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November 15-21, 2006



Signing up seniors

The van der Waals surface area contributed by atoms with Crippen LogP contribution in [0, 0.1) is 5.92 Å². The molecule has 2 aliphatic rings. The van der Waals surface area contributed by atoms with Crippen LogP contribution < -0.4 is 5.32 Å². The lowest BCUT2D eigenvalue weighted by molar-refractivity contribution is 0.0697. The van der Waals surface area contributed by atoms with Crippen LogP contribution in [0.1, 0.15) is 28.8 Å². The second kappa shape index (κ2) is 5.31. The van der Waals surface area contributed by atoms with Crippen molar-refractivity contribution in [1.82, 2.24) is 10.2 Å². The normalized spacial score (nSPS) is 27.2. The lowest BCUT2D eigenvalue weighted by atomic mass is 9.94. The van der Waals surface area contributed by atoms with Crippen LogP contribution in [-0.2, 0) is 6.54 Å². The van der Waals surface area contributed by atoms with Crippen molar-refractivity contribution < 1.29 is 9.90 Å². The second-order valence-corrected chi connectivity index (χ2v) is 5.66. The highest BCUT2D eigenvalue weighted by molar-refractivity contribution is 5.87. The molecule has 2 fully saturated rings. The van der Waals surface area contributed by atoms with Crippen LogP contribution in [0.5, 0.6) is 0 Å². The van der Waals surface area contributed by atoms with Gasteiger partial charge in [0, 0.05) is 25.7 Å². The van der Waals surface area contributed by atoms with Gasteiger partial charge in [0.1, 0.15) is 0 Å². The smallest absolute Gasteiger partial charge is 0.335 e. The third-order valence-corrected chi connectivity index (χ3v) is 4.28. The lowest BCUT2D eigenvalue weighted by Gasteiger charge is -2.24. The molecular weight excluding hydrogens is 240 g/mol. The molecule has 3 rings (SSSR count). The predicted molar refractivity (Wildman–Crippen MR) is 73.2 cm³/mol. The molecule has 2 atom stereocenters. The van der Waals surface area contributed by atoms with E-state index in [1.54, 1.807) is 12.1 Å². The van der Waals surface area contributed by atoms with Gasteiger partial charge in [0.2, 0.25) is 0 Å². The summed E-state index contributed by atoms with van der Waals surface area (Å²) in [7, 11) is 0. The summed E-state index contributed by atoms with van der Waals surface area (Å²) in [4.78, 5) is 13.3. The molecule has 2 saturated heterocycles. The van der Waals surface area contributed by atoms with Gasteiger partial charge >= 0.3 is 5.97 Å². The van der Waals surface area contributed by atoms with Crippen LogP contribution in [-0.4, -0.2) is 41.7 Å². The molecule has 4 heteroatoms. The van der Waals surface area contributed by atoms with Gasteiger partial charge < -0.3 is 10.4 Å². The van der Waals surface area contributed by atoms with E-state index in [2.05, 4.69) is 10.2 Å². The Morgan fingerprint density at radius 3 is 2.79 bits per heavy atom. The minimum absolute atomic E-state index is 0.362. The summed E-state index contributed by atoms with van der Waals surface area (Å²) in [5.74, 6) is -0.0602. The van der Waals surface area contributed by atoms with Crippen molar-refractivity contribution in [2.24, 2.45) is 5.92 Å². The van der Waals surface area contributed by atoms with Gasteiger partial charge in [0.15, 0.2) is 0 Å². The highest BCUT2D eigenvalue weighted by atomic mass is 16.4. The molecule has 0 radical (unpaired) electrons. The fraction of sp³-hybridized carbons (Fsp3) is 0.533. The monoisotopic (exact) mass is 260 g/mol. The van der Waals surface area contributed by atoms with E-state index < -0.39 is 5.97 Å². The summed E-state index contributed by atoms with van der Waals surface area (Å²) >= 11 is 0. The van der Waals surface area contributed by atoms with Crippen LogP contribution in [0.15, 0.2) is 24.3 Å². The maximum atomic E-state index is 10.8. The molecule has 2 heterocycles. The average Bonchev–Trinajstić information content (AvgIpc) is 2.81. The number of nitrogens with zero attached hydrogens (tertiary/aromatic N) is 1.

For the second year in a row, many of this nation's oldest residents have a new, must-do holiday activity: figuring out what the heck's happening with their Medicare benefits. Extensive cost and coverage changes that start Jan. 1 mean that North Bay seniors and their compatriots nationwide must try to decipher which of the plethora of plans best meets their needs for the coming year. Last year, the open-enrollment period lasted six months; this year, it runs from Nov. 15 to Dec. 31. However, folks choosing to switch programs must file an application by Friday, Dec. 8, if they want their new coverage to start Jan. 1. Applications received after Dec. 8 won't be effective until Feb. 1, says Bonnie Burns of the nonprofit California Health Advocates (CHA). "[Seniors] need to know what they already have and whether there's been any changes to what they already have. Then they need to know what those changes are and if it will affect what they've been getting," Burns explains. "Some will stay where they are because the changes are ones they can live with and others will have to switch." The government sent all eligible citizens a 116-page handbook called "Medicare and You 2007," which some congressional Democrats have argued promotes private insurance plans more than the traditional government-run program. Critics see this as a step toward privatizing Medicare. Many North Bay seniors recently received an "informational" mailing from a for-profit insurance agency called Senior Educators. The firm touts its "unbiased guidance" but it's not a nonprofit organization and isn't associated with any governmental agency. A company spokesman says seniors are clearly told on the phone that Senior Educators is a business. At CHA, Burns suggests seniors contact the company currently providing their coverage for specifics about any premium increases or changes in coverage for prescriptions or health services. Detailed comparisons are at www.medicare.gov. "Some of the information on the website is different than in the published booklet," cautions Burns, suggesting the online version may be more up-to-date. Reevaluating Medicare coverage options can be confusing, but it's an important process, Burns adds. Seniors not choosing a plan by Dec. 31 might lose Medicare Part D prescription drug coverage for 2007, or be stuck with a plan that doesn't cover the drugs or services they need. "People are locked into the choices that they're making," Burns explains. "They need to be careful about their choices for the coming year." The state-run Health Insurance Counseling and Advocacy Program provides free guidance; call 1.800.434.0222 to arrange for personal counseling.





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